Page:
Manitoba Provincial Heritage Site No. 109


Manitoba School For The Deaf
500 Shaftsbury Boulevard,
Winnipeg

Manitoba School For The Deaf

Designation Date: May 12, 2000
Designation Authority: The Honourable Diane McGifford, Minister of Sport, Culture and Heritage
Present Owner:   Mennonite Properties Inc.

Beginning in the 1880s the Province of Manitoba embarked on an ambitious program to provide its disadvantaged citizens with the most up-to-date care. Over the years, large facilities were built throughout the province for those suffering from tuberculosis and for individuals with mental illnesses. In Winnipeg a building was constructed in 1890 to provide accommodation, and training facilities, for deaf children.

By 1912 the original building was insufficient to meet the increasing numbers and needs of residents. The institute was given temporary accommodation in various facilities until superintendent H.J. McDermid persuaded the government to provide students with a custom-built campus. The architect chosen for the work was John D. Atchison, a highly respected Winnipeg architect. The original plans were scaled back to the present structure, which was built in 1921–22.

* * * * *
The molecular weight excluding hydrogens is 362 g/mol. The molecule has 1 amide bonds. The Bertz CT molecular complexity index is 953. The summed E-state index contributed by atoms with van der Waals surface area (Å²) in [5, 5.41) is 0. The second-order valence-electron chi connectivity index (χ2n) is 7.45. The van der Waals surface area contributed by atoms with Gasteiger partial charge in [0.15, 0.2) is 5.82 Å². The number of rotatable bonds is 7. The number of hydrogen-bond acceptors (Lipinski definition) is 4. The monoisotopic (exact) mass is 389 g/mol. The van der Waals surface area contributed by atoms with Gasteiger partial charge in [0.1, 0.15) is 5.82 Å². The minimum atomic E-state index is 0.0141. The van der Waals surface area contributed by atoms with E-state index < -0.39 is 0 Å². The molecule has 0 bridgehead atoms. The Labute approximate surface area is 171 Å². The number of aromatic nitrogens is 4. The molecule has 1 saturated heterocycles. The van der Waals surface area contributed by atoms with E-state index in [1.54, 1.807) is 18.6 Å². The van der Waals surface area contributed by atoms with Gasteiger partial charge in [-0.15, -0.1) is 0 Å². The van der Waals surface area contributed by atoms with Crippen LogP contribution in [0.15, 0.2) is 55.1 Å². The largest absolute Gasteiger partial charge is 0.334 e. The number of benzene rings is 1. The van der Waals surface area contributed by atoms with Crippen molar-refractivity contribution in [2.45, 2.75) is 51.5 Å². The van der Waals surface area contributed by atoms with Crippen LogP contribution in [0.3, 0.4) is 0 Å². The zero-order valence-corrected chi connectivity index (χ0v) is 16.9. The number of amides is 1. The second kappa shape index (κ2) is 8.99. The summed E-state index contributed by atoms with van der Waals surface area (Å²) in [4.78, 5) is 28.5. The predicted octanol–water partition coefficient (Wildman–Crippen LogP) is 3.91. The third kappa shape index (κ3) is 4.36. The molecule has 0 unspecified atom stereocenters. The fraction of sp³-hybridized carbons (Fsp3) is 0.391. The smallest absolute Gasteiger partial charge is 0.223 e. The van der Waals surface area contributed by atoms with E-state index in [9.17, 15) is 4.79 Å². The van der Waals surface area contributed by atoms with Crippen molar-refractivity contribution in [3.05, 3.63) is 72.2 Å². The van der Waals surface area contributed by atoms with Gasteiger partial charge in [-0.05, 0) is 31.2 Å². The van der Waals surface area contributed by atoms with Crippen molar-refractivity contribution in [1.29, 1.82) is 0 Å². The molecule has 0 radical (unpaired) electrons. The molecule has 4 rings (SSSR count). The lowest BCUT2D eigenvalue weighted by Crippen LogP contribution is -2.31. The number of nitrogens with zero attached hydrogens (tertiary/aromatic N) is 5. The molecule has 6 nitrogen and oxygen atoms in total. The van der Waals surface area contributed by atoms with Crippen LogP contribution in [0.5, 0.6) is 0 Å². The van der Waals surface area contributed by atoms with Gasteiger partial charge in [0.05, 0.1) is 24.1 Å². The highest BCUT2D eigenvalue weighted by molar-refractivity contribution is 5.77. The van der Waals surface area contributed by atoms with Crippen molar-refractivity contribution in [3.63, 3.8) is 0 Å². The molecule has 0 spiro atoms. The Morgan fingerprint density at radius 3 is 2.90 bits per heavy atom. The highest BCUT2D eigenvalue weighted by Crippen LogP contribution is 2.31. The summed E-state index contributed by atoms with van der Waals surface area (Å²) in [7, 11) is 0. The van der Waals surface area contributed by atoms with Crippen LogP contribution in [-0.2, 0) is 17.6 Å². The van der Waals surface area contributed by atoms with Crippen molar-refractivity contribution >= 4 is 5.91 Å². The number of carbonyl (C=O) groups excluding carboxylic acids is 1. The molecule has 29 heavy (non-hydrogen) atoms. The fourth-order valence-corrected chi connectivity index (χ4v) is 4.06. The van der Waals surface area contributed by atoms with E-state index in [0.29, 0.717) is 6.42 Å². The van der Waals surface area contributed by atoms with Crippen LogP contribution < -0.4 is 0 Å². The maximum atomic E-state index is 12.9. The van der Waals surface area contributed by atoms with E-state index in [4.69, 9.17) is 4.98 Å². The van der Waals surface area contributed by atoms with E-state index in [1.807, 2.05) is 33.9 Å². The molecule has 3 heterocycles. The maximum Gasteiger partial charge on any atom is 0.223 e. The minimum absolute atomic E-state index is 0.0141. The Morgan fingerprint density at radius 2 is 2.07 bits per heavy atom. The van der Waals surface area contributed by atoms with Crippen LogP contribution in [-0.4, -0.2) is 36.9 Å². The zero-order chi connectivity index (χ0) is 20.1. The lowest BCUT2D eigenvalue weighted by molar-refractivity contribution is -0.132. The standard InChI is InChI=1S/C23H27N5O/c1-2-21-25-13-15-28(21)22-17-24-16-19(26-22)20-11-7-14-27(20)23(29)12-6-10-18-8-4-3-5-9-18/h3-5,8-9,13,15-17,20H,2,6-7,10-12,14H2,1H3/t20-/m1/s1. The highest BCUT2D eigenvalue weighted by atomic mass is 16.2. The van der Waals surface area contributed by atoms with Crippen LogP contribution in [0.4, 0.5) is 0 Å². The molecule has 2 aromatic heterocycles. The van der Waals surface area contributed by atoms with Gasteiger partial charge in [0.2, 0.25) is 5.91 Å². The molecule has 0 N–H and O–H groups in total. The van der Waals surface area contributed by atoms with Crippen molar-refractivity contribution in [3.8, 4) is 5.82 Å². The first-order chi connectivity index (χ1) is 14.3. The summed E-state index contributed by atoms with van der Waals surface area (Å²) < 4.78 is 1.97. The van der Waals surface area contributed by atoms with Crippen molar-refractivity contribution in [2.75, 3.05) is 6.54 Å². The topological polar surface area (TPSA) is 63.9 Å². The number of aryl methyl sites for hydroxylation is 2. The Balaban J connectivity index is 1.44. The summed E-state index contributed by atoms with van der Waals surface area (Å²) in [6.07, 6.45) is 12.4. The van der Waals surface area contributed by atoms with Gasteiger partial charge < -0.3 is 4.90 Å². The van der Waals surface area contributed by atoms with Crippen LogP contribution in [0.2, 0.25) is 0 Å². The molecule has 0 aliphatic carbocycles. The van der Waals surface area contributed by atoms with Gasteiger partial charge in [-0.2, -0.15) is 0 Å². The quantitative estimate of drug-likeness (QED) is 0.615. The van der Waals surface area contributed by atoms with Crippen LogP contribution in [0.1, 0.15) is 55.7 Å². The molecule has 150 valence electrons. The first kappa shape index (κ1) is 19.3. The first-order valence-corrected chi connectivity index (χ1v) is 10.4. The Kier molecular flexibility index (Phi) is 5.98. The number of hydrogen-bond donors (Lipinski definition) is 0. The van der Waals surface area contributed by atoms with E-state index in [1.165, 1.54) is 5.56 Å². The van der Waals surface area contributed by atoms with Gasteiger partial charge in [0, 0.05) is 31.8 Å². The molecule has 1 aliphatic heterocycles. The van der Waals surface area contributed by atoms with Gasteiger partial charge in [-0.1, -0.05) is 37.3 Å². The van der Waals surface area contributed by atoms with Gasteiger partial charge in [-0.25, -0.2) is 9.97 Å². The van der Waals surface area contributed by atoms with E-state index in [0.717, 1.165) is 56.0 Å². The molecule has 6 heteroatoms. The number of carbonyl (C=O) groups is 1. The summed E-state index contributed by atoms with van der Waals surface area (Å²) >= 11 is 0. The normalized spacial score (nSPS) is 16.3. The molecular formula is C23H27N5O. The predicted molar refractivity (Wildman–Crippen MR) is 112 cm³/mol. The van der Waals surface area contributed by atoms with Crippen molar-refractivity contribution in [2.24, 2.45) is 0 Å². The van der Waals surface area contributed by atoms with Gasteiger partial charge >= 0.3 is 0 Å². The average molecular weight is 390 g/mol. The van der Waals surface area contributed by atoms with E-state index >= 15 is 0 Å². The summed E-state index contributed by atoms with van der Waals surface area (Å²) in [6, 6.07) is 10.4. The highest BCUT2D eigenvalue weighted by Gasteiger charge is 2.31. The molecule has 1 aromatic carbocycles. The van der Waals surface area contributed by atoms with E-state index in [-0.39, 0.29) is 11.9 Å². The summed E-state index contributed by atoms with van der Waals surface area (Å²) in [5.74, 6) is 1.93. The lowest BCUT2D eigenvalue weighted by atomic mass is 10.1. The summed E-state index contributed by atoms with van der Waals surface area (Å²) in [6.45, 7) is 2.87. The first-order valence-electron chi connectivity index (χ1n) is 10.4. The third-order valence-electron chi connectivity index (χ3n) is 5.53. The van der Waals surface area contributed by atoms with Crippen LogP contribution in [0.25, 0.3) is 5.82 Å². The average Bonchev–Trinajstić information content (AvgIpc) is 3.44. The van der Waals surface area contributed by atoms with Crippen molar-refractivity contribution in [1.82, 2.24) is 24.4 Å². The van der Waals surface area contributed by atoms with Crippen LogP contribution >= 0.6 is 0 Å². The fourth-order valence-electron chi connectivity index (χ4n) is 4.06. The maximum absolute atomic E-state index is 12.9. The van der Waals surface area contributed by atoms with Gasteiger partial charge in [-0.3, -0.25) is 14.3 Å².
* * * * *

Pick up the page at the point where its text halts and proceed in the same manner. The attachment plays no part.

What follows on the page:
In his design, Atchison created one of the province's finest buildings. Following the then-popular Collegiate Gothic style, the building is an exceptional interpretation of that style. It is at once impressive, through its size and obvious cost, but also informal through its many and varied details. The interior is equally fine, spacious and carefully detailed with fine materials, including broad Tudor arches carried out in Manitoba limestone.

In 1996 the School for the Deaf ceased operations in this building, which finds new life as the campus for the Mennonite College Federation.

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